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Category Archive: Soviet Art

Soviet Russian artist Ksenia Nechitailo

Soviet Russian artist Ksenia Nechitailo

Letter. 1967. Oil, canvas. Painting by Soviet Russian artist Ksenia Nechitailo (born 1942)

Soviet Russian artist Ksenia Nechitailo

Born in 1942, Ksenia Nechitailo graduated from the State Art Institute named after V.I. Surikov of the USSR Academy of Arts, with honors. Member of the USSR Union of Artists since 1969, her paintings are in the State Tretyakov Gallery, the State Russian Museum, the art galleries of Orenburg, Vologda, Perm, Krasnoyarsk and other cities.
In one of her first paintings “Letter” (1967) the artist most frankly “expressed” her fascination with Russian art of the early twentieth century. An uncomplicated plot, a rough deformation of a a woman’s figure reading letter, ridiculous, at first glance, combinations of colors – all this resembles the “folk-tray style” of neo-primitivistic portraits. In such a frank demonstration of the beloved aesthetic prototypes, we see a kind of challenge to the modern pictorial school, and the artist’s right to be fascinated with the style of the past.
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Soviet Tuvan folk master Dongak Okaanchik 1896-1972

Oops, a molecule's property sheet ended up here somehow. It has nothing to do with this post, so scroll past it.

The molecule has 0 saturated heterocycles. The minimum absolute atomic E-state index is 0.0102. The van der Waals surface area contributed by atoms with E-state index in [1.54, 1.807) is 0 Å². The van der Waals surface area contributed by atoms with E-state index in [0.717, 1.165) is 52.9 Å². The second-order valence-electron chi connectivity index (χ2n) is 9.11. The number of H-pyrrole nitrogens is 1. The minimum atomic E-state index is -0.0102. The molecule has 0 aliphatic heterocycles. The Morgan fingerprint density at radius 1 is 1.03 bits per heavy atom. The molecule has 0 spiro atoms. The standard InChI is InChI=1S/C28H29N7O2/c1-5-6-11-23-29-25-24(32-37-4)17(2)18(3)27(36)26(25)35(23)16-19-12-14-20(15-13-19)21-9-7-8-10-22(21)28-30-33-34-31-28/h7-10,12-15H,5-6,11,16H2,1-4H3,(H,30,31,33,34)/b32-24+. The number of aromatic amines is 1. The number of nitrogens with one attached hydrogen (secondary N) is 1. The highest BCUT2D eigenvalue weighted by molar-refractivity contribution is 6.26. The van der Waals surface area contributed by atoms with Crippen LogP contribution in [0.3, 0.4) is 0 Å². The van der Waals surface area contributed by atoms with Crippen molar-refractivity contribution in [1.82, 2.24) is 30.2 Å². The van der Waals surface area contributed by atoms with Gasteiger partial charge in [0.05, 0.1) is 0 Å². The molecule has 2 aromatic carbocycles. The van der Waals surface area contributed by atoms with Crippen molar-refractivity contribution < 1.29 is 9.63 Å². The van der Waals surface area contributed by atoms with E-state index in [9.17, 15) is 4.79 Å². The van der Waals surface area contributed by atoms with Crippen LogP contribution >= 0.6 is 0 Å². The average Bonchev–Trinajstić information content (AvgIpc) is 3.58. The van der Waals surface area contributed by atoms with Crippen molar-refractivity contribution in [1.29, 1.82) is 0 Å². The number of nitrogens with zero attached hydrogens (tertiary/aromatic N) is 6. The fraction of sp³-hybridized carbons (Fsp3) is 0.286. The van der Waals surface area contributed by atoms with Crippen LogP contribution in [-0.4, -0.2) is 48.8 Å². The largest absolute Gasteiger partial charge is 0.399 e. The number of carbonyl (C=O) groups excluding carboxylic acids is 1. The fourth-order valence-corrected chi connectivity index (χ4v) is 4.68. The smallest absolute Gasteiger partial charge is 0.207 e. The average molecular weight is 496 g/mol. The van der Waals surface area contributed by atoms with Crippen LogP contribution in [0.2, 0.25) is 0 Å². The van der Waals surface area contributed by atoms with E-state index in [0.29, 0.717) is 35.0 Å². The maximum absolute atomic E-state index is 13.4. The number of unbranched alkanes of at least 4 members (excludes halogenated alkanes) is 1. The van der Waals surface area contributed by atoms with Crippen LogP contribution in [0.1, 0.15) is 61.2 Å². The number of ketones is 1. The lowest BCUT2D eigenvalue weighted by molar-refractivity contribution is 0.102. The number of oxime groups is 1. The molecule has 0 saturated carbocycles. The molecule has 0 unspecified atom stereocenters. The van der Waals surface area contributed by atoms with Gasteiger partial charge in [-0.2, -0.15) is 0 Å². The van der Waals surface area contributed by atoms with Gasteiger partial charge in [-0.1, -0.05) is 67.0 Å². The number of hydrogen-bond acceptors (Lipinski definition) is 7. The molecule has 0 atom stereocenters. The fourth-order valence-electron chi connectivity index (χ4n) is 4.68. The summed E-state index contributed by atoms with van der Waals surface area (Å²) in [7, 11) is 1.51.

Soviet Tuvan folk master Dongak Okaanchik 1896-1972. Photo - tuvaonline.ru

Red Army soldier figure. Work by Soviet Tuvan folk master Dongak Okaanchik 1896-1972. Photo – tuvaonline.ru

Soviet Tuvan folk master Dongak Okaanchik 1896-1972

One of the original Tuvan folk masters, the name of Dongak Okaanchik stands alongside such celebrated carvers and stone-cutters who glorified Tuva far beyond Russia, like Hertec Toybuhaa, Mongush Cherzy, Raisa Arakchaa, Kogel Saaya, and others.
Okaanchik lived a long life (1896-1972). Born in a country that was part of China, he saw the formation of the young state of the People’s Republic of China, and witnessed how a small republic became part of the vast country of the USSR. His works – a sculpture of small form of wood and traditional musical instruments – are well known to serious connoisseurs of applied art in Moscow, St. Petersburg, Novosibirsk, Krasnoyarsk and other large cities of Russia. And one of the works of the Tuvan master, “Devig” is in the Kunstkammer in St. Petersburg.
In fact, in the 1960s, during the heyday of culture in the Tuva ASSR, his works repeatedly participated at major all-Union exhibitions of Soviet Art in Moscow and Leningrad. At present, the largest collection of works by the master Okaanchik is in the funds of National museum of Tuva.
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Soviet artist Georgy Alekseev 1881-1951

Soviet artist Georgy Alekseev 1881-1951

The image of Stalin in painting “Triumph of the masses”. 1930s. Soviet artist Georgy Alekseev 1881-1951

Soviet artist Georgy Alekseev